Thursday, 9 March 2017

Apo 6: Judgment step in right direction – CSOs

Some civil society organisations on Thursday described the conviction of two policemen involved the killing of six traders in Apo, Abuja in 2005 as victory for tenacity and democracy.
Justice Ishaq Bello, Chief Judge of the High Court of the Federal Capital Territory, sentenced Emmanuel Baba and Ezekiel Acheneje to death on Thursday over the killing of Anthony Nwokike, Tina Arebun and Ifeanyi Ozo.
The other traders murdered by the convicted cops along with their two other colleagues, Danjuma Ibrahim and Othman Abdulsalami (at large) and one deceased, were Chinedu Meniru, Isaac Ekene, Paulinus Ogbonna.
The deceased were said to have been shot dead on the orders of another police officer, at a popular night club, the only female victim, Tina, turned down a senior police officer’s love advances at the club.
Mr Ezenwa Nwagwu, Chairman, Partners for Electoral Reform (PER) told the News Agency of Nigeria (NAN) in Abuja that the judgment showed that the judiciary could stand up expediently to deliver justice.
Nwagwu said that death sentence on the police officers was well-deserved, adding that it was a show of perseverance by the public.
“This judgment symbolised what perseverance and doggedness can do. When citizens don’t give up on the pursuit of justice, they are likely going to get the results that they desire.
“It was because the `Apo six’ issues were not allowed to die that we were able to get the kind the result we had today.
“So, it is victory for doggedness, perseverance and victory for democracy as well as justice to the ordinary person,’’ he said.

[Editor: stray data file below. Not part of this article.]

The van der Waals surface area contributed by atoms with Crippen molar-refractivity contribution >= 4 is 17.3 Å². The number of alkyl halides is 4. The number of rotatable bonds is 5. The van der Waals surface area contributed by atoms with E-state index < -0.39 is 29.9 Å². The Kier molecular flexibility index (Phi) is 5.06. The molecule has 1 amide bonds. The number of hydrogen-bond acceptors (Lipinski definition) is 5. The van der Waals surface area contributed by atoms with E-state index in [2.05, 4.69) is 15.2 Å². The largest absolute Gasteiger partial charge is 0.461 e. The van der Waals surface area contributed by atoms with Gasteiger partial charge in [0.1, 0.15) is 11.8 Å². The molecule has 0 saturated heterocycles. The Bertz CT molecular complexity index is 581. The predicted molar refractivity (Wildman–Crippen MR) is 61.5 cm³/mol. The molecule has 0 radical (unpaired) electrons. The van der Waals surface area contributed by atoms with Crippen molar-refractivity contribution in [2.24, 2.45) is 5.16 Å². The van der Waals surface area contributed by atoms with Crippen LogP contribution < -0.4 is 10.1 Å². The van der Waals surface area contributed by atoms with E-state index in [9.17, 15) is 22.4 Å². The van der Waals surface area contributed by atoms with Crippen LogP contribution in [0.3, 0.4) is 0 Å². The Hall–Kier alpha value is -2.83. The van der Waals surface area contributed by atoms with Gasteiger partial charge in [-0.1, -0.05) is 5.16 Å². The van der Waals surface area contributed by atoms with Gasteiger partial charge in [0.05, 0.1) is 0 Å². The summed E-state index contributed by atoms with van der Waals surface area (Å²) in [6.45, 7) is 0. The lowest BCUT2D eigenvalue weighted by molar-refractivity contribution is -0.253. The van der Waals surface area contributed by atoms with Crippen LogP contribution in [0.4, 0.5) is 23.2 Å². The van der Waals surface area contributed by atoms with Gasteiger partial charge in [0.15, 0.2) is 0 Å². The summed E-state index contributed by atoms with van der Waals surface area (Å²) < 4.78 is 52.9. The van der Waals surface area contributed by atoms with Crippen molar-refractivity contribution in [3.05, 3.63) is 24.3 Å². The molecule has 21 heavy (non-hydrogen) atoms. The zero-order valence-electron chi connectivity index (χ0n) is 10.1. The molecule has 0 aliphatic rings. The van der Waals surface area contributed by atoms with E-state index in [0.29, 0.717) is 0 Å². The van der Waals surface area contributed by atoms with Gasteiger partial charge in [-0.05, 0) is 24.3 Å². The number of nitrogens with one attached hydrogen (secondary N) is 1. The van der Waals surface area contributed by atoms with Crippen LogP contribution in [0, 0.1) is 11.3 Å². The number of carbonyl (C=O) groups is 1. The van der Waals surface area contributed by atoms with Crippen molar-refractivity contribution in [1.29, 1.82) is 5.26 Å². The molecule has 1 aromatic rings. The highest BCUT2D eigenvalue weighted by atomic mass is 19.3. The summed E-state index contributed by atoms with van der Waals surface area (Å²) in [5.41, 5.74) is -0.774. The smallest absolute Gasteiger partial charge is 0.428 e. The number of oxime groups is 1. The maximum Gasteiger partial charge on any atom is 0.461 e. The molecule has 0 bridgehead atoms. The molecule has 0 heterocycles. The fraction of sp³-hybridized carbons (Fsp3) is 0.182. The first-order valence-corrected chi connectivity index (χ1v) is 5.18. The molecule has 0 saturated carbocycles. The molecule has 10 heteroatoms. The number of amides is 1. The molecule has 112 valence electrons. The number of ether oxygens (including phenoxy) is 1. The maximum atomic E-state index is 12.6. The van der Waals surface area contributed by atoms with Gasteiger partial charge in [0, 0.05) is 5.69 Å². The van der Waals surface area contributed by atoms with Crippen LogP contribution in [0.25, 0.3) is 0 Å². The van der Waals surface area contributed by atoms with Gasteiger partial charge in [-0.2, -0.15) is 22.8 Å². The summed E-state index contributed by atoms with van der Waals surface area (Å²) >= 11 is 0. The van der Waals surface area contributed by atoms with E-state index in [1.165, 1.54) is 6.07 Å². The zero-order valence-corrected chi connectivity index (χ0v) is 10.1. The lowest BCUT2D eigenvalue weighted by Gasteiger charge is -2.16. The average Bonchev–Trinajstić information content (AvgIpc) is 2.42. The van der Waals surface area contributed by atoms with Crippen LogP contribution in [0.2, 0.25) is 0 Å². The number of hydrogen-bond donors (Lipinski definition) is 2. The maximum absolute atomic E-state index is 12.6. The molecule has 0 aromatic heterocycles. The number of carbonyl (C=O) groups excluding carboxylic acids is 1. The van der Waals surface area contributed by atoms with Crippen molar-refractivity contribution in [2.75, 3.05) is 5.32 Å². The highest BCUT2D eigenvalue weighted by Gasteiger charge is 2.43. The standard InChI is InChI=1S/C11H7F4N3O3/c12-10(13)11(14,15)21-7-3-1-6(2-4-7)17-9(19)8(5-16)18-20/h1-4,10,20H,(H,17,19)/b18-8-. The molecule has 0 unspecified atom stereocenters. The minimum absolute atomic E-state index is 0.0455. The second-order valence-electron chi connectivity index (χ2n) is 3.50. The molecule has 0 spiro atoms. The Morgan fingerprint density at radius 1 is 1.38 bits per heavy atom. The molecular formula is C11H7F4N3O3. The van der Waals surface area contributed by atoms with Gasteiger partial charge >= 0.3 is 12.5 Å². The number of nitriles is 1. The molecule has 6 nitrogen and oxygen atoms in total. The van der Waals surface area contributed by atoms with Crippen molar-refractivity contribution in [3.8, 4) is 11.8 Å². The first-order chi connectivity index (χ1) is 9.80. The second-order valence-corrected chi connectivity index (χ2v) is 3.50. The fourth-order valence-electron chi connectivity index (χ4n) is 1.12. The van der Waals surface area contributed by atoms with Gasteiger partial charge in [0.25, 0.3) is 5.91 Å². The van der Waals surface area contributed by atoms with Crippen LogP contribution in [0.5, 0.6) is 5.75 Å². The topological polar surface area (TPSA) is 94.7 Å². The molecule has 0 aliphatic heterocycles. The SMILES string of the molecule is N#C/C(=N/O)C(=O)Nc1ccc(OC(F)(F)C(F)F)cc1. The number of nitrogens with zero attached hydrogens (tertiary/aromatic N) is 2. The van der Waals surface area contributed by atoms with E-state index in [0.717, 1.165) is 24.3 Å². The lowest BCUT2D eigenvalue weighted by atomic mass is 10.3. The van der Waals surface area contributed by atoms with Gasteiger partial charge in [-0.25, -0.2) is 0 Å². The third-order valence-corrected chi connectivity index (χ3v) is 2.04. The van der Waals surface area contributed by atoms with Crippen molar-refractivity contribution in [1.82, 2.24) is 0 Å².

He urged Nigerians to stay strong on what they believed and what was right, saying “when advocacy is very strong on any matter, the desired result will be achieved’’.
Mr Frank Tietie, President, Citizens Advocacy for Social and Economic Rights (CASER), said the judgment was a welcomed development for the nation’s democracy and portended safety of life of the common man.
He said that the spate of taking citizens’ lives illegally by law enforcement agents had been on the rise, but that the judgment by Justice Bello would send a strong message to perpetrators.
“This will trigger a sense of respect for lives to all Nigerians, especially the arms-bearing law enforcement agents, that when they deprive anyone the fundamental right to life as provided in Section 33 of the Constitution, there is penalty.
“They would be punished and be possibly given the death penalty as in this case.
“Nigeria is one of the countries that still retain the death penalty. This is underscored by the value of human life in Nigeria.
“Therefore, anyone who takes the life of another deliberately and in cold blood must also be deprived of his or her life.
“However worrisome is the length of time it took to dispense with the case. In an act of crime which took place as far back as 2005, it has taken about 12 years just at the court of first instance to give judgment,’’ Tietie said.
He urged the judiciary to step up its judgment, especially in cases that had to do with taking the life of another deliberately in cold blood and ensure that anybody involved should also be deprived of his or her own life. 



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